Review: We Are Okay


Publisher: Dutton Books
Release Date: 14th February 2017



You go through life thinking there’s so much you need…

Until you leave with only your phone, your wallet, and a picture of your mother.

Marin hasn’t spoken to anyone from her old life since the day she left everything behind. No one knows the truth about those final weeks. Not even her best friend, Mabel. But even thousands of miles away from the California coast, at college in New York, Marin still feels the pull of the life and tragedy she’s tried to outrun. Now, months later, alone in an emptied dorm for winter break, Marin waits. Mabel is coming to visit, and Marin will be forced to face everything that’s been left unsaid and finally confront the loneliness that has made a home in her heart.


This book really took me by surprise! I wouldn’t go as far as saying this was a complete cover buy for me, but the stunning cover definitely encouraged me to pick it up, and having never read anything by Nina Lacour before I was really unsure of what to expect – I should really stop underestimating books though, because for such a short read this definitely packs a punch!

“I was okay just a moment ago. I will learn how to be okay again.”

Some reviews I saw before reading this said that they found the pace of We Are Okay too slow and that it made the book boring – but honestly, I think that is what made it so beautiful. I got a similar feeling and vibe from We Are Okay, as I did from reading The Bell Jar by Sylvia Plath – Just complete and utter melancholy that feels all too realistic and believable. It’s a therapeutic read that will leave you deep in thought after you turn the last page, and beyond empathetic for Marin and anyone who struggles/has struggled with grief.

I feel extremely blessed that I have never had to deal with overwhelming grief like Marin’s, but I think it was portrayed really well through Marin and her grandfather – grief is a unique topic for a YA contemporary to cover, but it felt raw and tragic. Likewise with her depression, there were certain things that Marin would think or do that I just found completely relatable. Bravo to Nina Lacour – if you told me that this was someone’s real story, I would believe you.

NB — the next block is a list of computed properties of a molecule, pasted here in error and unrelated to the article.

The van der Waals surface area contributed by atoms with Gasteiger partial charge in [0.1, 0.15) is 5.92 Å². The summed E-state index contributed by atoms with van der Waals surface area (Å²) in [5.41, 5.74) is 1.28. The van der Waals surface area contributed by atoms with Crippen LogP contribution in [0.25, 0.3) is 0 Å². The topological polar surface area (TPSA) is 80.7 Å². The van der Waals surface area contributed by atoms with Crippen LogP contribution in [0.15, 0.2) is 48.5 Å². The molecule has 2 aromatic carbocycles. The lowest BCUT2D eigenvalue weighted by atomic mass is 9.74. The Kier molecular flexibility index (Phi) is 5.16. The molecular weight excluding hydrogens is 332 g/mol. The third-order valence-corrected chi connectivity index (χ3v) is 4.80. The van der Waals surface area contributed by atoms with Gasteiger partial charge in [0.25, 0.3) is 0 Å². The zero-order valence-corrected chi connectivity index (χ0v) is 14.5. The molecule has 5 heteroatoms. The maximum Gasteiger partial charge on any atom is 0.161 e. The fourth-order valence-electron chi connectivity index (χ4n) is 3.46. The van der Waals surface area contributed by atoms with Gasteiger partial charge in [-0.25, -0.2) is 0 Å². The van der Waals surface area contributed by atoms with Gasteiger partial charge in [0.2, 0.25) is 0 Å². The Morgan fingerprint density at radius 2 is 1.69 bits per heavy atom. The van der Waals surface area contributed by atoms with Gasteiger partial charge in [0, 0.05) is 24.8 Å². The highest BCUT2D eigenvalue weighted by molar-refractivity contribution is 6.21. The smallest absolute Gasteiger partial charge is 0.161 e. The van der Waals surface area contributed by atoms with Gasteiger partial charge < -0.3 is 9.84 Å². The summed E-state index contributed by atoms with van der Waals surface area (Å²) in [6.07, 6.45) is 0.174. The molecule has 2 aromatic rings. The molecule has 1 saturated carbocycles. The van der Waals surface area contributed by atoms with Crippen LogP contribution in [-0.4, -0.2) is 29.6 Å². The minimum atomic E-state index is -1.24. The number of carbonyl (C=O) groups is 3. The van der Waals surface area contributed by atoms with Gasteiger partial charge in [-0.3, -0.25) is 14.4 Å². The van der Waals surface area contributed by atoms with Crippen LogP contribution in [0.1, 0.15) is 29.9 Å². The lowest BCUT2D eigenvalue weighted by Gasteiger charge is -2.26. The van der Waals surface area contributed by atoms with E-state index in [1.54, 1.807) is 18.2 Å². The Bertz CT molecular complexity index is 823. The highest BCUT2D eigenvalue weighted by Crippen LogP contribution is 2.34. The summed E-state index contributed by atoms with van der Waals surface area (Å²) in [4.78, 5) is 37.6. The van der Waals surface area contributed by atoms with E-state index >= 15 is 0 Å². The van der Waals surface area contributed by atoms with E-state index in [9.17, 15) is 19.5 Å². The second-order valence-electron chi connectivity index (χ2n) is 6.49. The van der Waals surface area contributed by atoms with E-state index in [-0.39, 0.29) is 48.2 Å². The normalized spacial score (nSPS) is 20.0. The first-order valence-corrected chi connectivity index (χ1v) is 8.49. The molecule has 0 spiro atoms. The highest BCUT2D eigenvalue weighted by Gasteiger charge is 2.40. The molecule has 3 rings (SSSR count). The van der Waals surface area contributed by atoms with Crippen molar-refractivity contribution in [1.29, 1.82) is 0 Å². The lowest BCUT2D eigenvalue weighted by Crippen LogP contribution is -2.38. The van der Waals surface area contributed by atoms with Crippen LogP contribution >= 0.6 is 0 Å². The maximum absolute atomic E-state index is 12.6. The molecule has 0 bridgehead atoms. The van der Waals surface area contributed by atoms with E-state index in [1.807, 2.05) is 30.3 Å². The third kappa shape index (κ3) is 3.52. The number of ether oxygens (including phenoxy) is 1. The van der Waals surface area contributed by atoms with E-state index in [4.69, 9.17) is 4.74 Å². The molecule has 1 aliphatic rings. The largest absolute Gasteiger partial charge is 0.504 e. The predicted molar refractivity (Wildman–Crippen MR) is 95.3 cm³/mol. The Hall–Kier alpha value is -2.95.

I also really enjoyed how natural and authentic the friendship between Marin and Mabel felt, and think it sends a really positive message. The romance wasn’t the prime focus of the story which kept the emphasis on Marin’s grief and pain, but it still served as a reminder to the reader of the other side of Marin before she locked herself away, and that helped me understand and connect with her character more.

This is definitely a slow burning book, so I wouldn’t recommend it if you’re looking for action and excitement, or even just a light read – but I don’t believe anyone could regret reading it and I couldn’t recommend it more!


Have you read We Are Okay yet? If not, are you planning to?
What was the last book to leave a lasting impact on you?




7 thoughts on “Review: We Are Okay

  1. Pingback: Mid Year Book Freak Out Tag – Painfully Fictional

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